By Michael Goldstein
By Dennis Romero
By Sarah Fenske
By Matthew Mullins
By Patrick Range McDonald
By LA Weekly
By Dennis Romero
By Simone Wilson
IT’S JUST LIKE US, WHEN asked "What will life be like in 2002?" to reel off all the technological toys we can think of. Even many of the most intelligent Americans have what amounts to a religious faith in technology-"religious," this time, meaning "proudly irrational." Each succeeding generation has more than wildly fulfilled the technological dreams of the previous generation; and each succeeding generation lives in a more difficult, more expensive and more frightening world. Still, plenty of us believe in a kind of technological Nirvana, the history of our century notwithstanding.
Well, far be it from me to criticize anyone's religion. It's just that I fail to see' much difference between a grimy, mad little jungle Jonestown, and a mass-produced, glossily entertained, drug-high, cancer-ridden, nuclear-threatened, computer-regulated - Jonestown. All the difference I can see is in scale, and in the classiness of the public relations.
But I'm, not as bleak as I seem. We were asked for predictions. What follows is, admittedly off the wall, but there's enough information now to indicate that these. predictions are possible. I hope that little Nina and her generation will find them worth living for, because included between my lines is the thought that these predictions, should even a portion of them come true, will transcend the thing that truly governs our lives now: not corporations, not governments, not even technology, but a pervasive, shared irrationality.Prediction One: Psychic Powers Accepted and Cultivated
PSYCHIC HEALING'S VERY nearly accepted now, at most levels of our culture as the plain fact it is. This is a vast change in a short time. Only 18 years ago, had John F. Kennedy’s sister been a faith healer, he wouldn't have had a prayer of being elected President. Now psychics are proving accurate in predicting earthquakes, and police departments employ them to help catch fugitives. They are becoming our mental technicians- "technicians of the sacred" is what poet, Jerome Rothenberg called the ancients, and who knows that our psychics won't be the same?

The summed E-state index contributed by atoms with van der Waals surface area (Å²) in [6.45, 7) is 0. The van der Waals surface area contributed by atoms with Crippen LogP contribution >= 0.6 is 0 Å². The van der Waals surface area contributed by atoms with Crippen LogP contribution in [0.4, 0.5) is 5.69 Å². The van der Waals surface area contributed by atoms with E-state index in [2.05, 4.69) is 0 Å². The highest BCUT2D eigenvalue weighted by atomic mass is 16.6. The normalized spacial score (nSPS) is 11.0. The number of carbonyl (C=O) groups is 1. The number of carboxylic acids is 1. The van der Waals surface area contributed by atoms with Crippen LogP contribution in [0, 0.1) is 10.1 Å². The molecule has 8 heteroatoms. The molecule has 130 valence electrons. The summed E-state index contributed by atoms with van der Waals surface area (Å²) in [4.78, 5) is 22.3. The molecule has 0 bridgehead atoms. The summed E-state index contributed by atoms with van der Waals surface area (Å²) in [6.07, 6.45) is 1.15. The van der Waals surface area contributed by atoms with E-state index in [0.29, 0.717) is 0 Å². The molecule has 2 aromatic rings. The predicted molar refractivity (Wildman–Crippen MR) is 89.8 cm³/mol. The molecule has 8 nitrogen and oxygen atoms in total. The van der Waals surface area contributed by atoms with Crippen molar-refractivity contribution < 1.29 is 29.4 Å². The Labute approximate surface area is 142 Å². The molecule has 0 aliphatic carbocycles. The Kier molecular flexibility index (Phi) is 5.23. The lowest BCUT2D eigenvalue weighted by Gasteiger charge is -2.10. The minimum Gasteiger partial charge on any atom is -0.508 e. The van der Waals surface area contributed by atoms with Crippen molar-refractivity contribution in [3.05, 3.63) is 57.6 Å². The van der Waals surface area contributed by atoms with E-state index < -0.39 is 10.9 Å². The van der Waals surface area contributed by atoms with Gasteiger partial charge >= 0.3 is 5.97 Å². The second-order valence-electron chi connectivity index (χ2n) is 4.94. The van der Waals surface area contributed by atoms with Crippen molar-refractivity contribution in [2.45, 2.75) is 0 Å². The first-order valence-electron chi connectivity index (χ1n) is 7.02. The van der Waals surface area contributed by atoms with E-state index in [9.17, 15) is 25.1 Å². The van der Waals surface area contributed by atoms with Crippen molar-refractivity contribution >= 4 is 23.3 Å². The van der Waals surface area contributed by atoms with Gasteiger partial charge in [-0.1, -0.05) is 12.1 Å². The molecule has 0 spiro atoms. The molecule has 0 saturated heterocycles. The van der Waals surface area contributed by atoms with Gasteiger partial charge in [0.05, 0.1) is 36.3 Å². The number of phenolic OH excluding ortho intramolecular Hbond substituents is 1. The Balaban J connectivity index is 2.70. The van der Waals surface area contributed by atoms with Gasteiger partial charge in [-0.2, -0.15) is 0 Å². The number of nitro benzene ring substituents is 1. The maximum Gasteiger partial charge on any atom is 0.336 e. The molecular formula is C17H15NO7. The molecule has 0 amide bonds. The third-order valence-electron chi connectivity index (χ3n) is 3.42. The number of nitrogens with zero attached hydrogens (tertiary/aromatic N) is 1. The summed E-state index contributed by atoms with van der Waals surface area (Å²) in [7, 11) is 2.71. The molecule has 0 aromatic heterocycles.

As more is learned about psychics, their most common assertion will be taken more seriously. It is, simply, that everyone is psychic.
With in the next ten years I there will be a burst of psychic activity. It will be like jogging-one year nobody did it, the next year thousands are doing it. Thousands will start cultivating their psychic powers with the discipline and energy they now use for running. The techniques needed to develop psychic powers, which have been around for thousands of years, are being popularized in modem terms by various books and by groups - such as Lawrence LeShan's workshops. The changes artificially induced by the drugs of the '60s will be multiplied a hundredfold and God alone knows what happens then-for no doubt the darkness in our natures will have its say along with the light.
What will a race with heightened psychic powers mean to government, entertainment and industry? For humankind will be substantially not as we know it. All forms of governmental, and corporate secrecy will become obsolete. The. medical profession will be out of a job. Every form of media now known or imagined will be hopelessly antiquated.
Even the way we grow our foods would change: it's well-documented that in the community of Findhorn, in Scotland, huge healthy vegetables are made to grow in sand and in snow through, the psychic power of what the Findhom people call prayer. If this talent spreads across the world, it would mean the end of Third World dependence on American and Russian support. In short, the spread of psychic powers would be the end of "power" as we know it now.
Though it may seem impossible now, our last hundred years of history have proved that the word "impossible" isn't. applicable to any future.Prediction Two: The Life After Life
WERNIER VON BRAUN PUT IT succinctly, and Einstein agreed completely: "Nature does not know extinction; all it - knows is transformation. Everything science has taught me, and continues to teach me, strengthens my belief in the continuity of our spiritual existence after death."
What would it do to our collective consciousness if some kind of life after death were scientifically confirmed? The researches of Elizabeth Kubler-Ross on people who have been pronounced dead and then revived and such phenomenon as
Kirilian photography indicate that within our lifetime some sort of afterlife will be widely accepted as scientific possibility.
Given that Von Braun and Einstein were right and that the soul continues after death, it must have some kind of plane or place in which to continue-then theoretically, at least, that place is discoverable, and proof is possible.
Aud if such proof were presented to this world? Reverberations would be fantastic. Our entire economy is based on getting as much as you can before you die. And on nothing more. Who knows what the prospect of eternity might do to it,? On the dark side, our military strategists would have the opportunity to value life even less than they do now. On the side of light-who knows? If there is a next life, perhaps there have been past lives, and perhaps they influence our present as much or more as the accidents of our infancy-a concept that by itself would scuttle most psychological theories.
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